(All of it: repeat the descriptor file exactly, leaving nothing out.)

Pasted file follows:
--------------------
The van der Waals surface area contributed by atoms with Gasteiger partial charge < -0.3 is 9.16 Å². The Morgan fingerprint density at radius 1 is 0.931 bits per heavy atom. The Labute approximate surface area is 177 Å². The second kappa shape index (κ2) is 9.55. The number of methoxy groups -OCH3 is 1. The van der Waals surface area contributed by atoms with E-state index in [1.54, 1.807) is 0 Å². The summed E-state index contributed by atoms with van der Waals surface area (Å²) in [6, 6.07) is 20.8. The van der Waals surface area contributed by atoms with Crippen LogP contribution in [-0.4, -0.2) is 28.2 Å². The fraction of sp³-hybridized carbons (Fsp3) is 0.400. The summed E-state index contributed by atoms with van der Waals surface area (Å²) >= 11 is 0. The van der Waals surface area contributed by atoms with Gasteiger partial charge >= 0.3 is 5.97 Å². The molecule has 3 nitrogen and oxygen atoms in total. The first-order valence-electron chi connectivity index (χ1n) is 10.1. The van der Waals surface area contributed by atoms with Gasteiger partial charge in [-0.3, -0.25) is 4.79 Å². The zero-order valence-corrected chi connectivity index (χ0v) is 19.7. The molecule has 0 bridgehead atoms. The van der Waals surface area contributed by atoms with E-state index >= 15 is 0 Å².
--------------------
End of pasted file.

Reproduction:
The van der Waals surface area contributed by atoms with Gasteiger partial charge < -0.3 is 9.16 Å². The Morgan fingerprint density at radius 1 is 0.931 bits per heavy atom. The Labute approximate surface area is 177 Å². The second kappa shape index (κ2) is 9.55. The number of methoxy groups -OCH3 is 1. The van der Waals surface area contributed by atoms with E-state index in [1.54, 1.807) is 0 Å². The summed E-state index contributed by atoms with van der Waals surface area (Å²) in [6, 6.07) is 20.8. The van der Waals surface area contributed by atoms with Crippen LogP contribution in [-0.4, -0.2) is 28.2 Å². The fraction of sp³-hybridized carbons (Fsp3) is 0.400. The summed E-state index contributed by atoms with van der Waals surface area (Å²) >= 11 is 0. The van der Waals surface area contributed by atoms with Gasteiger partial charge >= 0.3 is 5.97 Å². The molecule has 3 nitrogen and oxygen atoms in total. The first-order valence-electron chi connectivity index (χ1n) is 10.1. The van der Waals surface area contributed by atoms with Gasteiger partial charge in [-0.3, -0.25) is 4.79 Å². The zero-order valence-corrected chi connectivity index (χ0v) is 19.7. The molecule has 0 bridgehead atoms. The van der Waals surface area contributed by atoms with E-state index >= 15 is 0 Å².